Few Bats Now Hibernate In N.H., Years After Peak of White Nose Syndrome

Apr 5, 2018

A group of little brown bats, some showing signs of white nose syndrome, hibernates in Gorham's Mascot Mine in 2009. Biologist Scott Reynolds says this species hasn't been seen there since.
Credit Scott Reynolds

Only a couple of dozen bats spent this past winter in New Hampshire.

That’s down from thousands a decade ago, before a fungus called white nose syndrome decimated many species’ populations in 2009.

Biologist Scott Reynolds says since then, the mine shafts where bats used to hibernate in large numbers have been pretty empty.

But white nose has also subsided in New Hampshire.

Now, Reynolds says recovery for the species hit hardest, such as little brown bats, is just beginning.

"Because they have one pup per year, literally, it'll take probably close to a century for them to get back to the numbers they were at pre-white nose,” he says.

He says the lack of hibernating bats in New Hampshire probably reflects how overall, year-round Northeast populations have dropped.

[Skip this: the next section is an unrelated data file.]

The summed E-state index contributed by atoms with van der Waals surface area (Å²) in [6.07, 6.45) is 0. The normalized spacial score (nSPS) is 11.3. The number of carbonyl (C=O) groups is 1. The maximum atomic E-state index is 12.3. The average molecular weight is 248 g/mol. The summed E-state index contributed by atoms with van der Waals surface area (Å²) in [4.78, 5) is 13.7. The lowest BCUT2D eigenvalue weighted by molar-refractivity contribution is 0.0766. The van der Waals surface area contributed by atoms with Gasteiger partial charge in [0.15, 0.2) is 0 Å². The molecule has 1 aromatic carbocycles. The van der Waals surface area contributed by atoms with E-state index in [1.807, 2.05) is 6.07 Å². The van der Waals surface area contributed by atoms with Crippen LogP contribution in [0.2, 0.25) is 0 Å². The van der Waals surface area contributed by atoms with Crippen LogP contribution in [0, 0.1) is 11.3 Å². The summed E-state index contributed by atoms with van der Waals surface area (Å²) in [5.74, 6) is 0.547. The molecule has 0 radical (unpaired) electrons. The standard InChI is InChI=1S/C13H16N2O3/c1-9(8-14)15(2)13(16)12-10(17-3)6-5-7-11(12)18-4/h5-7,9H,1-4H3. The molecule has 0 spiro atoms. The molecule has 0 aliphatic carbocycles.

Most that did winter here are big brown bats, a common urban species that was relatively less affected by white nose.

On the other hand, only one little brown bat – once the most common Northeast species, with more than 3,000 hibernating in New Hampshire – was found in winter surveys this year.

But Reynolds says that doesn’t mean only one little brown bat will ever visit the Granite State again. Plenty more bats of all species still migrate back from Vermont and New York in the summer.

"Even at our best, when we were doing surveys at every site we knew of for the winter, our total count was about 6,000 bats," he says. "That's not even a small fraction of the total bats in New Hampshire during the summer." 

He says this latest data shows that winter surveys probably won't be useful in New Hampshire in the future, because so few surviving bats remember hibernating in the state's abandoned mines.

"If there's no bat that's alive that's ever been to the site, then I don't understand how new bats would find it," Reynolds says. "If they're empty, how is a bat going to find a little 4-foot-by-3-foot hole in the ground in the middle of the forest on the side of a hill in Northern New Hampshire?" 

It means researchers will have to rely more heavily on summer population data, which residents can help collect by counting bats in their homes and barns this year.